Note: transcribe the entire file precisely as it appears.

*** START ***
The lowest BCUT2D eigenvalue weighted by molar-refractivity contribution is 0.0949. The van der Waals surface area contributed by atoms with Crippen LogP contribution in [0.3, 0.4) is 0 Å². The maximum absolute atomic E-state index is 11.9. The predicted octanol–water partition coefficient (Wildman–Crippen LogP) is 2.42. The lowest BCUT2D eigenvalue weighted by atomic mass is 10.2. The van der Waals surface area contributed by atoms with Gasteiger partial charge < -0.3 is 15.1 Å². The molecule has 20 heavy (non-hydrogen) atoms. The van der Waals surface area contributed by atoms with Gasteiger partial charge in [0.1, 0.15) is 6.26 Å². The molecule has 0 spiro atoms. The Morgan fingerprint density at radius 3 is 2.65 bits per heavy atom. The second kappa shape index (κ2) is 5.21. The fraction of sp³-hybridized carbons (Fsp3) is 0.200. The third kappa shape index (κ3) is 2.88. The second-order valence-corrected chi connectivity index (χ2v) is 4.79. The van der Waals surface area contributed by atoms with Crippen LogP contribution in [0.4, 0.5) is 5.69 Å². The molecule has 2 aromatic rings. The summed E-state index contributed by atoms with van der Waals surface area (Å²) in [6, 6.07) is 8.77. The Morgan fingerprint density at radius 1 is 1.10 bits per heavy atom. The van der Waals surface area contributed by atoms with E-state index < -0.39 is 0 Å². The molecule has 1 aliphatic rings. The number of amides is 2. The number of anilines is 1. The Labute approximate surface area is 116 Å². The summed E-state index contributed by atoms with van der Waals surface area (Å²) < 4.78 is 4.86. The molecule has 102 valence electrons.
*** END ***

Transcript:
The lowest BCUT2D eigenvalue weighted by molar-refractivity contribution is 0.0949. The van der Waals surface area contributed by atoms with Crippen LogP contribution in [0.3, 0.4) is 0 Å². The maximum absolute atomic E-state index is 11.9. The predicted octanol–water partition coefficient (Wildman–Crippen LogP) is 2.42. The lowest BCUT2D eigenvalue weighted by atomic mass is 10.2. The van der Waals surface area contributed by atoms with Gasteiger partial charge < -0.3 is 15.1 Å². The molecule has 20 heavy (non-hydrogen) atoms. The van der Waals surface area contributed by atoms with Gasteiger partial charge in [0.1, 0.15) is 6.26 Å². The molecule has 0 spiro atoms. The Morgan fingerprint density at radius 3 is 2.65 bits per heavy atom. The second kappa shape index (κ2) is 5.21. The fraction of sp³-hybridized carbons (Fsp3) is 0.200. The third kappa shape index (κ3) is 2.88. The second-order valence-corrected chi connectivity index (χ2v) is 4.79. The van der Waals surface area contributed by atoms with Crippen LogP contribution in [0.4, 0.5) is 5.69 Å². The molecule has 2 aromatic rings. The summed E-state index contributed by atoms with van der Waals surface area (Å²) in [6, 6.07) is 8.77. The Morgan fingerprint density at radius 1 is 1.10 bits per heavy atom. The van der Waals surface area contributed by atoms with E-state index < -0.39 is 0 Å². The molecule has 1 aliphatic rings. The number of amides is 2. The number of anilines is 1. The Labute approximate surface area is 116 Å². The summed E-state index contributed by atoms with van der Waals surface area (Å²) < 4.78 is 4.86. The molecule has 102 valence electrons.